15 pages of text, printed on A4, written by Haegue Yang and Misoon Kim
Courtesy of the artist
Then I realized that I have not written about myself and my life for a long time, is there any reason? I do not know. Maybe I avoid doing so because I am not satisfied, or simply too busy and preoccupied with other things. In this case I do not necessarily mean a diary or any kind of continuous writing, but something personal. Most of the time it has only been either plans, or notes of schedules, or some ideas. I guess I stopped writing a dairy quite early. For me, the habit of writing was more about self-control and organization. To be honest, there must be a certain ‘angst’ involved in not doing so.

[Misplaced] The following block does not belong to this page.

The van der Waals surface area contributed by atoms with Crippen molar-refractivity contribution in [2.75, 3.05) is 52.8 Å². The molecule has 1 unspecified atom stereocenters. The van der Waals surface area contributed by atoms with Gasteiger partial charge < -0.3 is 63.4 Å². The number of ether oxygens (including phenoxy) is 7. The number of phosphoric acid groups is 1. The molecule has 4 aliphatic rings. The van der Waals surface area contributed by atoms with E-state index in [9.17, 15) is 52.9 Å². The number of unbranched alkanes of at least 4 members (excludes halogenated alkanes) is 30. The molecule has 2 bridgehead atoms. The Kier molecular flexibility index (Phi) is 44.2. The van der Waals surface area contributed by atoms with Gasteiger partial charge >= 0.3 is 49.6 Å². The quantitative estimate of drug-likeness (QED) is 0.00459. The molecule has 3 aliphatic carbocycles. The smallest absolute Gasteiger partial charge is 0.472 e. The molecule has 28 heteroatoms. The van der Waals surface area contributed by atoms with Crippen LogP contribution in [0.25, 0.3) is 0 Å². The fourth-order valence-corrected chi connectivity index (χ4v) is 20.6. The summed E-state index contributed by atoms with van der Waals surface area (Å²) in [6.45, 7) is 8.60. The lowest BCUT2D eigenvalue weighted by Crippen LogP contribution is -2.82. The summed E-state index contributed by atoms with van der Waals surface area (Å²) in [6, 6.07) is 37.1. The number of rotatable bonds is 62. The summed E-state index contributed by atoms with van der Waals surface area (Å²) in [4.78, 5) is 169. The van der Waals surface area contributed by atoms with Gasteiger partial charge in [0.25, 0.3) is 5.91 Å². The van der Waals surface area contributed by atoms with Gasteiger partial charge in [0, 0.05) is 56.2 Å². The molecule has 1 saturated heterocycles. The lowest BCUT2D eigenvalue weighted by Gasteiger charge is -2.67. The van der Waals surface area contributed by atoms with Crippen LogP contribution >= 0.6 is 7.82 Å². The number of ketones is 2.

Germany was a completely alien land to me. The only things I knew were the random bits of information I had picked up from my daughter and other relatives and friends. I had had a rough time, spending four years writing the history of the Masan Changwon federation of worker’s unions and then right afterwards spending another year as the editorial chief at a newspaper. Perhaps it was the novelty of finding myself suddenly free again, but in the days before my departure for Germany I was as excited and unsettled as a drifting balloon. I was almost out of my mind with excitement but one thing was certain, I was determined to make the most of this freedom and use it purely for my own enjoyment. I had no plans and made no preparations. I was excited just at the thought of traveling with no particular itinerary, letting my feet move as they will. I got on the plane with my heart full of adventure and expectations. After almost a whole day and going half way round the globe I was finally able to meet my daughter. It was like a dream. It was 6 in the morning but the sky was bright. My first impression of Germany, gained through eyes still half shut with sleep, was strange indeed. It was as if someone had turned the volume down. There were lots of people speaking in low tones and moving about in slow motion. I couldn’t see anyone running about or speaking or laughing out loud. In one sense I was envious but then I became afraid I would be sneered at for being ignorant and uncultured. But this fear did not last long and I soon came back to reality.